Corporate headquarters of LA-born clothing retailers open at Alameda Square
EVOQ properties, who own Alameda Square, began renovating the warehouse space last fall in preparation for Ella Moss and Splendid.
DOWNTOWN LOS ANGELES — LA-born clothing lines Ella Moss and Splendid have opened a new corporate headquarters in Alameda Square. The move to this industrial campus is only one part of the plan for the compound's long-term overhaul.
The 1.4 million-square-foot Alameda Square is owned by EVOQ Properties. It includes multiple buildings but is best known for housing American Apparel's factory and warehouse. Earlier this year, designers released preliminary plans to turn the manufacturing center into a more public-friendly retail destination.
Martin Caverly, CEO of EVOQ, said in a statement that the opening of Ella Moss and Splendid is just the beginning of the square's transformation.
"In the coming months, we are looking to bring new tenants that not only will bring new amenities, services and new jobs to the campus, but new life to a growing community," said Caverly.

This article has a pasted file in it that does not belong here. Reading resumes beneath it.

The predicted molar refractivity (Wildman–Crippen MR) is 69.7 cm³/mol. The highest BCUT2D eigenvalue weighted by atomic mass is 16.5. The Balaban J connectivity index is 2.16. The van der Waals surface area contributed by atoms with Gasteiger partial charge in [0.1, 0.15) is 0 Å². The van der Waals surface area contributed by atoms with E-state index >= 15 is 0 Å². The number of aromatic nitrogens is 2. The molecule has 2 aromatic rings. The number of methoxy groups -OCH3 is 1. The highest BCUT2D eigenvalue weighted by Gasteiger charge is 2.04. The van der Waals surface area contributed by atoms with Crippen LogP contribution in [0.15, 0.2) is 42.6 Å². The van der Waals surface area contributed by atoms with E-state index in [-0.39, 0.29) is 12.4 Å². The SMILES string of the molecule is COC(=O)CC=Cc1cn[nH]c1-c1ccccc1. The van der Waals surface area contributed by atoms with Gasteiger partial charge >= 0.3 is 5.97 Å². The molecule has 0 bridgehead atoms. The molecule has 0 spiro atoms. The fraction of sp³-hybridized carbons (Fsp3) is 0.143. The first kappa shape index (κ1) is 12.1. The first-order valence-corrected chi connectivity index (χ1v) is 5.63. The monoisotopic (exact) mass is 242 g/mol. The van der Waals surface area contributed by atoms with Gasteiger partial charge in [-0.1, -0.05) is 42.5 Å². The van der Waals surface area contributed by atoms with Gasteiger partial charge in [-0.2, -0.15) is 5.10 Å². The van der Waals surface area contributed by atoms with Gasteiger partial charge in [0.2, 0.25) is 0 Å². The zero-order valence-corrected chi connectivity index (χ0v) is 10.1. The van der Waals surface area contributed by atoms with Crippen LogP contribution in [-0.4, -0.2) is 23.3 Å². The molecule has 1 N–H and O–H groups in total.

The two clothing retailers are housed in Building 1 of Alameda Square, where they fill two floors and have 225 employees. EVOQ began redevelopment of the space last fall in preparation for the companies' move. They converted the warehouse into an industrial office space that includes a roof deck, retail and restaurant space, and more accessible outdoor areas.
"The new space — with its rich history, openness and wonderful natural light — will help us further expand the brands," said Splendid and Ella Moss president Jonathan Saven.
Alameda Square was built in 1917 and has a long history of serving as a manufacturing and distribution center for Los Angeles. It has gone through multiple transformations in its almsot 100-year history though, from its origin as a railroad terminal to a food manufacturing plant and now, apparel factory.
The Architects Newspaper reports that the square's future is aimed at attracting more visitors — and shoppers — by turning it into a hip, open air marketplace. In addition to creating more green space, developers are planning to add a massive parking structure, a plastic tent with retail stalls and will convert a line of shipping containers into small shops.